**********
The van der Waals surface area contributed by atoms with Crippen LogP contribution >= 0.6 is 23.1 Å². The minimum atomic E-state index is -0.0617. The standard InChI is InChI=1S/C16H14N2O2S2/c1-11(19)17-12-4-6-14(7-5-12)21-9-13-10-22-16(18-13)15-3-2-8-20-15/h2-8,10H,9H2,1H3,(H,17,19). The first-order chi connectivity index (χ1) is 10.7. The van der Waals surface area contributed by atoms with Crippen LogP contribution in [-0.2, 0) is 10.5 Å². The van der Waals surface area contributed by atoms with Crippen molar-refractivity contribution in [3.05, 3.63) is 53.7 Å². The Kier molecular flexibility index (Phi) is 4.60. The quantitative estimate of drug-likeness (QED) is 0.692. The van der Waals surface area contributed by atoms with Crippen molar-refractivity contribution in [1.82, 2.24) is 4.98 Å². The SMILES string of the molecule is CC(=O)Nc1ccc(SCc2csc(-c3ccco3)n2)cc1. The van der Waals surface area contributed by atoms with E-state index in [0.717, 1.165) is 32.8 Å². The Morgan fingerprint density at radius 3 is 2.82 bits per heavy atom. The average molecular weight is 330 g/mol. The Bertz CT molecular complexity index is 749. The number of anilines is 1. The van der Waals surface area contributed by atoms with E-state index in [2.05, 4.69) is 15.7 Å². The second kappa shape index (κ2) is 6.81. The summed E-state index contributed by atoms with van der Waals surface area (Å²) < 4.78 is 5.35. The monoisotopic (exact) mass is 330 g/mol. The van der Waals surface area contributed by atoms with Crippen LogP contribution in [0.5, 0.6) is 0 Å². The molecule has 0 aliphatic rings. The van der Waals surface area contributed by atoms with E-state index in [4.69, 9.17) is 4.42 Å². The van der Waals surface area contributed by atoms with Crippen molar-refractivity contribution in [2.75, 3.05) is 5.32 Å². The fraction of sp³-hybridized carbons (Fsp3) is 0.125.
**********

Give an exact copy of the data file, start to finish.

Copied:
The van der Waals surface area contributed by atoms with Crippen LogP contribution >= 0.6 is 23.1 Å². The minimum atomic E-state index is -0.0617. The standard InChI is InChI=1S/C16H14N2O2S2/c1-11(19)17-12-4-6-14(7-5-12)21-9-13-10-22-16(18-13)15-3-2-8-20-15/h2-8,10H,9H2,1H3,(H,17,19). The first-order chi connectivity index (χ1) is 10.7. The van der Waals surface area contributed by atoms with Crippen LogP contribution in [-0.2, 0) is 10.5 Å². The van der Waals surface area contributed by atoms with Crippen molar-refractivity contribution in [3.05, 3.63) is 53.7 Å². The Kier molecular flexibility index (Phi) is 4.60. The quantitative estimate of drug-likeness (QED) is 0.692. The van der Waals surface area contributed by atoms with Crippen molar-refractivity contribution in [1.82, 2.24) is 4.98 Å². The SMILES string of the molecule is CC(=O)Nc1ccc(SCc2csc(-c3ccco3)n2)cc1. The van der Waals surface area contributed by atoms with E-state index in [0.717, 1.165) is 32.8 Å². The Morgan fingerprint density at radius 3 is 2.82 bits per heavy atom. The average molecular weight is 330 g/mol. The Bertz CT molecular complexity index is 749. The number of anilines is 1. The van der Waals surface area contributed by atoms with E-state index in [2.05, 4.69) is 15.7 Å². The second kappa shape index (κ2) is 6.81. The summed E-state index contributed by atoms with van der Waals surface area (Å²) < 4.78 is 5.35. The monoisotopic (exact) mass is 330 g/mol. The van der Waals surface area contributed by atoms with Crippen LogP contribution in [0.5, 0.6) is 0 Å². The molecule has 0 aliphatic rings. The van der Waals surface area contributed by atoms with E-state index in [4.69, 9.17) is 4.42 Å². The van der Waals surface area contributed by atoms with Crippen molar-refractivity contribution in [2.75, 3.05) is 5.32 Å². The fraction of sp³-hybridized carbons (Fsp3) is 0.125.